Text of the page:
Bug dit contact design and bug maintenance and adjustment are critical for minimizing bounce. Ops with Vibroplex-style dit contacts often put a piece of rubber or plastic foam in the U-shaped dit contact spring. The Begali bug uses a unique pointed and spring-loaded dit contact. Many bug ops, from my observations on the air, do not adjust their dit weight properly to minimize a scratchy sound.

Transmitter keying circuits are usually "debounced" in various ways, the simplest perhaps being to put a capacitor across the key contact circuit. A PTT circuit doesn't need to be debounced so it isn't. Keyers often have debounce circuits designed to be used with straight keys and bugs.

Try different keys

So if you are getting into CW try some different keys.  I think you'll be surprised by the differences and find that your mood or situation will dictate the use of one key over another.   Morse keys on the used market aren't expensive if you shop carefully so you can build quite a collection.  They also tend to hold their value if you find that you've obtained a key or two that you just can't grok.

My ever changing station sporting a spiffy new chair

 That's all for now

So lower your power and raise your expectations

Richard, AA4OO

Sunday, January 1, 2017

In the Navy... You can sail the seven seas...

Navy Flame Proof 26003A key

In my journey with amateur radio using CW and mostly low powered operations (QRP) I've slowly been accumulating and learning to use different kinds of Morse Code keys.

Navy Flame Proof (front adjustment screw is from my Nye Viking key)

But first...

Before I talk about the Navy Flame Proof let me go backwards a bit and discuss CW keys in general and why there are so many types of keys.

Broadly defined, I think most Hams lump CW keys into two categories... paddles and mechanical keys. Paddles are used with an electronic keyer that produces the actual DIT-DAH Morse Code elements where the operator is only responsible for initiating a Morse element, not controlling the duration.  Conversely, mechanical keys rely upon the operator to correctly time the length of the elements.  In the case of a "Bug" style key, the mechanical key automatically times the duration of DITS but the operator is responsible for the timing of the DAHs.

I would venture to guess that nearly all contesters use paddles because paddles (either dual or single) require less effort and are less fatiguing to use than a mechanical key.  It also seems that the majority of QRQ operators use paddles, likely for the same reason.  

But for whatever reason I'm a bit anachronistic and I usually prefer to use mechanical keys.

I started with a cheap, Philco plastic straight key hooked up to a MFJ practice oscillator.  It worked, and I made CW contacts using that key (not the practice oscillator).  I'm sure a lot of code has been sent over the years by amateurs  with such a key but no one would call a Philco a precision instrument.  I knew I wanted another straight key besides the Philco.  But unless you can visit a ham with a large CW key collection you're at a bit of disadvantage deciding what kind of key you'd like.  

CW keys are devices you have to interact with before you know if you'll enjoy them

You can read descriptions and watch videos, but using a CW key is a totally hands-on sorta thing. You might like the looks of a key but if it doesn't feel good eventually you'll set it on the shelf.  I find it fascinating how different simple mechanical switches can feel under my hand.  We are created in all shapes and sizes and with different preferences. No one is going to determine the "best key" for someone else when it comes to a device that is physically touched and manipulated tens of thousands of times over the course of its use.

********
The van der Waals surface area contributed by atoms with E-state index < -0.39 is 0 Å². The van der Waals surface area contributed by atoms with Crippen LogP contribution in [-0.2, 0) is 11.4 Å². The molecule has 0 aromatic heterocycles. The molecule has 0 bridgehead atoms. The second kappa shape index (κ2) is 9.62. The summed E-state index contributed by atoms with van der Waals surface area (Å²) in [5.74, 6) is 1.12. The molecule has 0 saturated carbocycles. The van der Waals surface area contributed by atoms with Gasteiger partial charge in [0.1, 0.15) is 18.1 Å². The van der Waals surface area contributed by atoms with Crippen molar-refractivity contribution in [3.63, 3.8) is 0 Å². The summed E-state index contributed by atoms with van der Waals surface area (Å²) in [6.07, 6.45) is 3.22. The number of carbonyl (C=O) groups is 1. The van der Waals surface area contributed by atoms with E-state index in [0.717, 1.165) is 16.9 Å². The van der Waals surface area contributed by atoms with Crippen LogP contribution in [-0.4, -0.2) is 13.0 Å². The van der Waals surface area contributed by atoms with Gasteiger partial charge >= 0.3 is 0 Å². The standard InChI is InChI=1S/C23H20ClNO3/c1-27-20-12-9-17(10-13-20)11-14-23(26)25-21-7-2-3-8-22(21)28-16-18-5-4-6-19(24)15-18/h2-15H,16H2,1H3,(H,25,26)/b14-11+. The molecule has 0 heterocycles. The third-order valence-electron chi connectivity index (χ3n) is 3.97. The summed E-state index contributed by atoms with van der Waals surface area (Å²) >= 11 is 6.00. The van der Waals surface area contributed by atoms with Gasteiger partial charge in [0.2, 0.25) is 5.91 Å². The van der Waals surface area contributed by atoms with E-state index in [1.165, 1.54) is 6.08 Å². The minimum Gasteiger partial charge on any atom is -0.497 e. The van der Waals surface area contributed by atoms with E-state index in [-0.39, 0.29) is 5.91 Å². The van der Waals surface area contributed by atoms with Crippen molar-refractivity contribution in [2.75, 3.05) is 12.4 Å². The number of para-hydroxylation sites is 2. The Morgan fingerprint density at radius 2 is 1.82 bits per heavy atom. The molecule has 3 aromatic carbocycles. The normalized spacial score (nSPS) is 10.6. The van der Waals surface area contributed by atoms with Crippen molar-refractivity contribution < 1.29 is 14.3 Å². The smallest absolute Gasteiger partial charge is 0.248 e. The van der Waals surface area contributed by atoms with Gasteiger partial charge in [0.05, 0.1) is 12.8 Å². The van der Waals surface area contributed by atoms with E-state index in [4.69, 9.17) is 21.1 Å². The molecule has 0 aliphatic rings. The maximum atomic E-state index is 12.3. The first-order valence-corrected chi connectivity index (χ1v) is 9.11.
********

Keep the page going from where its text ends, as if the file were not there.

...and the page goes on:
OK... let me get back on topic

Alrighty then, so based on that segue it seems that reading a review and watching a video about a CW key is nearly useless. But I'm all about fruitless activity so here goes...

The Navy Flame Proof key was originally manufactured by several suppliers, the Navy 26003A Flame Proof key was manufactured to meet the Table of Equipment needs for ships and planes. During the last three decades of production (ending in 1988), J.H. Bunnell & Co. was the sole source of the Flame Proof key. Bunnell Flame Proofs have "CJB-26003A" stamped on them. Other letters indicate different manufacturers.  The "Flame Proof" designation is because the contacts are sealed inside the key where any potential sparking is confined.

There have been different types of Flame Proof keys manufactured through the years but the 26003A specification was the last design of the series.  My key was manufactured by J.H. Bunnell & Co. but I don't know the vintage.  It seems to have been in service with the Navy because it has a very worn ship stamp on the bottom of the key and the knob itself has seen quite a bit of handling.  There are a lot of NOS (new old stock) keys out there that were never in service are are basically "new".  I haven't had the chance to use one of those so my review is based on this used service key.

Navy Knob grip

The first thing you may note is the "grip" on the key (see the above photo).  This key has what is referred to as a "Navy knob".  That means it has a tall-rounded knob where you grip it.  This makes it distinct from J-38 style keys that are low to the desk.  You can mount this key directly to your desk to reduce the height but it is still going to present a taller grip than a typical American style key.  My preference is for tall keys because I operate "European Style" where my arm is not resting on the table.  I find it less fatiguing. This article at Morse Express has a good description of the differences in European and American style keys and operation.

Kent Hand (left)  Navy Flame Proof 26003A (right)